Minimalism is a relatively new lifestyle trend that encourages the decluttering of our lives and minds by removing unnecessary “things.”
While this is meant quite literally, with adopters of the lifestyle choosing to live with 100 items or less only, it is also a philosophical approach to life.
Minimalists seek to reduce the importance they attach to things and instead reroute that energy into focusing on the more important things in life like relationships and passions.
While it may seem extreme, on some level most of us could probably benefit from removing some extra clutter from our lives in order to clear our homes and heads. The benefits to decluttering and deciding to live with less are widespread but will almost certainly positively contribute to your bank balance.
If you’re interested in seeing how a minimalist lifestyle could help improve your bank balance, try these steps to ease into the movement:
Set yourself a challenge to stop shopping for a certain period of time. This should include buying anything except the very essentials of life such as food, and even then you should use what is already in your house first. Begin with setting a day of the week in which you don’t buy anything and then progress from there until you can go a month or more without purchasing a single item. This may require you to be inventive in finding things that you need or want but is a great chance to use services such as the library or to join a local swapping group to swap goods.
Use things you already have
The flow on from this first step will be that you will be forced to use things that you already have. This may mean mending things when they break to extend their life or being more conscious of the things we have in our home. Often we can buy products that end up buried beneath clutter which we then forget to use. If you are spending less time purchasing things, you will find you get more use out of these otherwise forgotten items.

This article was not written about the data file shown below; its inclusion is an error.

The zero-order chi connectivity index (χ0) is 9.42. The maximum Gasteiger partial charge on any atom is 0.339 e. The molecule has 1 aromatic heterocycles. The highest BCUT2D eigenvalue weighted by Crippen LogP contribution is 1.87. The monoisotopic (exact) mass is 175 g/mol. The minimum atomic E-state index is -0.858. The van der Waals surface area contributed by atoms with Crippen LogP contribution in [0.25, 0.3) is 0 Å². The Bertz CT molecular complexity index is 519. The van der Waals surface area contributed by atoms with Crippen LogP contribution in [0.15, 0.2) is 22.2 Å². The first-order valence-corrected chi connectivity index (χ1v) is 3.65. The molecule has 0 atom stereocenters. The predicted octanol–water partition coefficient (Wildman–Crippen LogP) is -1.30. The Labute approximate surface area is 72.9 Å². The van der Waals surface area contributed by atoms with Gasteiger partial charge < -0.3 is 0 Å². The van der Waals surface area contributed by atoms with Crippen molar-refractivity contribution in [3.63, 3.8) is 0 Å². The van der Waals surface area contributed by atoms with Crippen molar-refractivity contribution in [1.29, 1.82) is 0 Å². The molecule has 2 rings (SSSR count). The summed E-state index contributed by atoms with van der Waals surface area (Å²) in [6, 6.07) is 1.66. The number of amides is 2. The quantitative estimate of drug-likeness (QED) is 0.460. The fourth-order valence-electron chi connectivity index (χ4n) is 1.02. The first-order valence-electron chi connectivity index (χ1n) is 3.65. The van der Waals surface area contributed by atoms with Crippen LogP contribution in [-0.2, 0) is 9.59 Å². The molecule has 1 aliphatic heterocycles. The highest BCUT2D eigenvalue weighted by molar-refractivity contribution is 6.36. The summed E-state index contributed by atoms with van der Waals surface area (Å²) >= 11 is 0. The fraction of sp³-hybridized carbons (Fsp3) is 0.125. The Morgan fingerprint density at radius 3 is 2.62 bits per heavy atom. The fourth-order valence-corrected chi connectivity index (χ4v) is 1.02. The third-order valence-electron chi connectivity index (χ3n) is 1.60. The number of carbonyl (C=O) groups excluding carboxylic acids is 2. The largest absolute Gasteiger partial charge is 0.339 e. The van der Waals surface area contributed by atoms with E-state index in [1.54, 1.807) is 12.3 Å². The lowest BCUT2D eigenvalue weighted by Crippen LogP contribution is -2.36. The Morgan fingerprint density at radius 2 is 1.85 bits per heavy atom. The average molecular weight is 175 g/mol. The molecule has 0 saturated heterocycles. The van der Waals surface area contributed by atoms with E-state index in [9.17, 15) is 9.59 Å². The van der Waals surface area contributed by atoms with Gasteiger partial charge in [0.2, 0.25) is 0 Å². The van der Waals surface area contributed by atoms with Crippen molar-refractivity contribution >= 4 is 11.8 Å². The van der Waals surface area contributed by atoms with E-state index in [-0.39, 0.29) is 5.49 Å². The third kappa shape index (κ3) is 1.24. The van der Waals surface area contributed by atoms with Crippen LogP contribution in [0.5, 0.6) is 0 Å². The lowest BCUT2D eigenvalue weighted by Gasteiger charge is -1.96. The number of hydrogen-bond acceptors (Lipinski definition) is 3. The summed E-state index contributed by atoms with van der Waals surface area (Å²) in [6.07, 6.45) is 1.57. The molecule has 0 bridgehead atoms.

Sell things you don’t use
The last step in this minimalist crash course is selling things that you don’t use. Now that you are more aware of what clutter you have lying around it’s time to get rid of the things you don’t need. This is the hardest part of the process and you will realise the truth to the statement that we place too much emotional importance on things. Items that we often associate with sentimental memories but that we don’t use, like books or an old piece of furniture, may be hard to let go of but this will be the true test of your commitment to a decluttered life. Making some extra cash in the process may help to ease the pain and it gets easier the more you get rid of.
The ultimate goal
Some say that the ultimate goal of all this decluttering is freedom. Freedom from things and our attachment to them and our desire to have more. Even if you don’t quite get to that stage, a good spring clean and some extra money in the pocket never hurt anyone.